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dynasty which, by corruption and misrule, has forfeited the mandate and protection of God. The last ruler of this house had for many years indulged in cruel brutality and lust almost unparalleled in history. His utter wickedness was even said to have caused two rivers to dry up, so prone were the Chinese always to attribute unpropitious natural phenomena to manifestations of divine displeasure with the occupant of the throne. To one of his ministers who remonstrated with him, he replied, "I am to the empire what the sun is to the sky; when the sun goes, I shall." He then caused the minister to be put to death. Thereupon the prince of Shang, a virtuous hero, took up arms against him. The Imperial forces were overwhelmed, and the Emperor was sent into banishment, where three years later he died. His son fled northwards, and is said to have founded the tribe of Hun-yü, which we are now able to identify with the Huns. The prince of Shang, known in history as Ch‘êng T‘ang, or T‘ang the Completer, was raised to the throne, and led a blameless life; but his successor, a grandson, fell away from virtue, and incurred the respectful remonstrances of his grandfather's trusted minister, as follows: "His late Majesty kept his eye fixed upon the clear commands of God, reverently serving the spirits of heaven and the lower world, of the land and grain, and of deceased ancestors. God took note of his virtuous conduct, and conferred upon him the great office, that he might give peace to all parts of the empire." Again, the same minister said, "Ah! God has no

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partialities; only to those who are reverent does He show favour. The people are not constant in their affections, except to those (rulers) who have charity of heart. The spirits do not necessarily enjoy sacrifices; what they enjoy is the sincerity." And then he urges the new ruler to emulate the virtues of his grandfather, who, he declared, had become "fit to take his place by God."

We are not here interested in the historical fact that the above remonstrances were successful; our object in bringing forward these quotations is to establish the theory, if possible, beyond question, that the ancient Chinese believed in an anthropomorphic, personal God, whose dwelling was in the heavens above. Incidentally, we have to consider allusions to spirits and to sacrifices, both of which will be found to have an important bearing on the subject.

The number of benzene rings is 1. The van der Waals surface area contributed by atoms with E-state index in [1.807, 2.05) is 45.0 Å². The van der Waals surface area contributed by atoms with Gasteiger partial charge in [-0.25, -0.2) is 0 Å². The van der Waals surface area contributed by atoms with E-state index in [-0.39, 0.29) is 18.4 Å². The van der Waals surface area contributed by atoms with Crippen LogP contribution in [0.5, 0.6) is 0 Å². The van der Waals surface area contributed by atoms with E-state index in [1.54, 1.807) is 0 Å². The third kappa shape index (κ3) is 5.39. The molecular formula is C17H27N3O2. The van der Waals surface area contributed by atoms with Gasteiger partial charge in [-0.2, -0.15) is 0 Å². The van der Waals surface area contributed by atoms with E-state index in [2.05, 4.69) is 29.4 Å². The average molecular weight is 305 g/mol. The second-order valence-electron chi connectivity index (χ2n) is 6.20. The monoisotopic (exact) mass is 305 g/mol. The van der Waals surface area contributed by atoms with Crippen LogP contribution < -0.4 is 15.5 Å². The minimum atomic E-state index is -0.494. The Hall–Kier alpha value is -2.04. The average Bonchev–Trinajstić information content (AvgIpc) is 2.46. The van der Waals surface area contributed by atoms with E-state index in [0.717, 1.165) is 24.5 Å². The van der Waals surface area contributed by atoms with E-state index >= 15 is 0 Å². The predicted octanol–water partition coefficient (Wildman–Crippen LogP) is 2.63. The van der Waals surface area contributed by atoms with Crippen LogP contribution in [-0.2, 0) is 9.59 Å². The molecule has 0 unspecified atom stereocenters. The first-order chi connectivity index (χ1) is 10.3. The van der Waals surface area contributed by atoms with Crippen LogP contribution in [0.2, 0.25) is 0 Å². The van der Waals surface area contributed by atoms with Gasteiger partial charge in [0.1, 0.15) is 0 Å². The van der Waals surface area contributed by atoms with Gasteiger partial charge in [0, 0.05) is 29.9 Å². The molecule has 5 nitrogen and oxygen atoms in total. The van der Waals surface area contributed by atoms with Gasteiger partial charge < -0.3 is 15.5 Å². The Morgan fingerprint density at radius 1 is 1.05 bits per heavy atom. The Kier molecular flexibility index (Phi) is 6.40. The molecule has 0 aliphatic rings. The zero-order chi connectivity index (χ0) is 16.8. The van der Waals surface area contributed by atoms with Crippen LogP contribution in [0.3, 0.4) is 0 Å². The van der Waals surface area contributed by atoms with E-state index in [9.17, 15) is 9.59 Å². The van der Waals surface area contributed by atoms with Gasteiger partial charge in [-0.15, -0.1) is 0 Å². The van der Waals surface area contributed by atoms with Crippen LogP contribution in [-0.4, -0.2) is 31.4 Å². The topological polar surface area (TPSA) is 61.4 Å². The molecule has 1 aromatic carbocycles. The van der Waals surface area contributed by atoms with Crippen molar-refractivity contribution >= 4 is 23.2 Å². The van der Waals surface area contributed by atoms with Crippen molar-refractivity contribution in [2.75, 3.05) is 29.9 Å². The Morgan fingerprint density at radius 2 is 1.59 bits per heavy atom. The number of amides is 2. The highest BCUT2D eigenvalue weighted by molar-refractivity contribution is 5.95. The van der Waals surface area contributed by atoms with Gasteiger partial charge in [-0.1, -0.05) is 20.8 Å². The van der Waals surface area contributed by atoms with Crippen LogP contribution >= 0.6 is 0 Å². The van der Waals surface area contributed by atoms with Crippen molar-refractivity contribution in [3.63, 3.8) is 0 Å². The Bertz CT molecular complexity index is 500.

So far back as twenty-two centuries and more before the birth of Christ, we have a record of the Emperor Shun sacrificing, not only with a burnt offering to God, but also to the spirits of hills and rivers, and under a collective term to spirits in general. Later, we find the Great Yü sacrificing to certain mountains, Ch‘êng T‘ang taking into account the colour of a victim, and sacrifices offered to the spirit of a deceased ruler. Warnings are given that there should be moderation even in these solemn religious exercises; and one monarch is advised to devote less attention to the spirit of his father and more to the spirits of his predecessors on the throne. The use of incense, which has been dated by some

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writers from the introduction of Buddhism, appears to have been practised by the Chinese in the very earliest ages, and the fat for the burnt offering has been shown to survive in the candles still to be seen in the ceremonies of the Confucian temple. Worship seems to have been mostly associated with buildings, though open-air altars were not uncommon; as, for instance, in the case we have already dealt with, of prayer offered up for a sick king, when three altars were set up for that purpose. "Temple" is perhaps too majestic a term for remote antiquity; what is intended may be often better expressed by some such word as "shrine." As to the worship of ancestors, on which great stress is laid in these early records, I may point out, not for the first, though I trust it will be for the last time, that those who compare the offerings of meat and wine by Confucian mourners with the tribute of flowers placed upon graves by Christian mourners, "do greatly err." Ancestral worship, deeply ingrained as it is in the Chinese mind, is one of the great obstacles to the Christianization of China; and many worthy and well-meaning missionaries, going so far back even as the Jesuits of the seventeenth century, have pleaded for the admission of this apparently harmless rite among the devotional duties of the Christian convert. Other missionaries, however, have set their faces against such a concession, correctly feeling that the main object of ancestral worship in China is to secure from the spirits of dead ancestors, in return for offerings of food and fruit at graves, protection

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and advancement of worldly interests, which would be incompatible with the teachings of Christianity.